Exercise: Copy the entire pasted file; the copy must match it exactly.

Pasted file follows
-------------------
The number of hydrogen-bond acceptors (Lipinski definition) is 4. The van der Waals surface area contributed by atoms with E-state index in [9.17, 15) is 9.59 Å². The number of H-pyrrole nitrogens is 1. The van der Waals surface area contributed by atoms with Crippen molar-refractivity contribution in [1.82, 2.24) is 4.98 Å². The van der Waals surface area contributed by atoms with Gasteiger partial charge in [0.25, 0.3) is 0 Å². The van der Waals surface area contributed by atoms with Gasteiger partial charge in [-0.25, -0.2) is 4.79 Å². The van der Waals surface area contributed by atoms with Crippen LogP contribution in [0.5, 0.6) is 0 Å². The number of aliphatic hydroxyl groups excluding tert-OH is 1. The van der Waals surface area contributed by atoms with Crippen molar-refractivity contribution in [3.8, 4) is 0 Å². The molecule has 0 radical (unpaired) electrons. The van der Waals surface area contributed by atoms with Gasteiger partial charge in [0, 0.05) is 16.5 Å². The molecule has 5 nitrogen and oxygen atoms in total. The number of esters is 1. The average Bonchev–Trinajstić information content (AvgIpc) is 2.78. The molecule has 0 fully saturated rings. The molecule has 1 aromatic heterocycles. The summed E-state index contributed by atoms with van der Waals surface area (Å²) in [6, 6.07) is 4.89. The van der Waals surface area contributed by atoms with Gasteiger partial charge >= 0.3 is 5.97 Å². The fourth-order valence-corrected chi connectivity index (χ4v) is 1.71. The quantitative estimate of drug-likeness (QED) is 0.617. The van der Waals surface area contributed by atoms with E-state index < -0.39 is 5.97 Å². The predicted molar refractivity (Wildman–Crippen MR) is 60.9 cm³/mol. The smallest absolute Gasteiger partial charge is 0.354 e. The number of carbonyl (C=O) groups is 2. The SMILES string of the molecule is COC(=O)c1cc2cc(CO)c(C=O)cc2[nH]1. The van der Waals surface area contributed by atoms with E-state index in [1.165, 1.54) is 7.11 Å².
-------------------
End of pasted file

The number of hydrogen-bond acceptors (Lipinski definition) is 4. The van der Waals surface area contributed by atoms with E-state index in [9.17, 15) is 9.59 Å². The number of H-pyrrole nitrogens is 1. The van der Waals surface area contributed by atoms with Crippen molar-refractivity contribution in [1.82, 2.24) is 4.98 Å². The van der Waals surface area contributed by atoms with Gasteiger partial charge in [0.25, 0.3) is 0 Å². The van der Waals surface area contributed by atoms with Gasteiger partial charge in [-0.25, -0.2) is 4.79 Å². The van der Waals surface area contributed by atoms with Crippen LogP contribution in [0.5, 0.6) is 0 Å². The number of aliphatic hydroxyl groups excluding tert-OH is 1. The van der Waals surface area contributed by atoms with Crippen molar-refractivity contribution in [3.8, 4) is 0 Å². The molecule has 0 radical (unpaired) electrons. The van der Waals surface area contributed by atoms with Gasteiger partial charge in [0, 0.05) is 16.5 Å². The molecule has 5 nitrogen and oxygen atoms in total. The number of esters is 1. The average Bonchev–Trinajstić information content (AvgIpc) is 2.78. The molecule has 0 fully saturated rings. The molecule has 1 aromatic heterocycles. The summed E-state index contributed by atoms with van der Waals surface area (Å²) in [6, 6.07) is 4.89. The van der Waals surface area contributed by atoms with Gasteiger partial charge >= 0.3 is 5.97 Å². The fourth-order valence-corrected chi connectivity index (χ4v) is 1.71. The quantitative estimate of drug-likeness (QED) is 0.617. The van der Waals surface area contributed by atoms with E-state index < -0.39 is 5.97 Å². The predicted molar refractivity (Wildman–Crippen MR) is 60.9 cm³/mol. The smallest absolute Gasteiger partial charge is 0.354 e. The number of carbonyl (C=O) groups is 2. The SMILES string of the molecule is COC(=O)c1cc2cc(CO)c(C=O)cc2[nH]1. The van der Waals surface area contributed by atoms with E-state index in [1.165, 1.54) is 7.11 Å².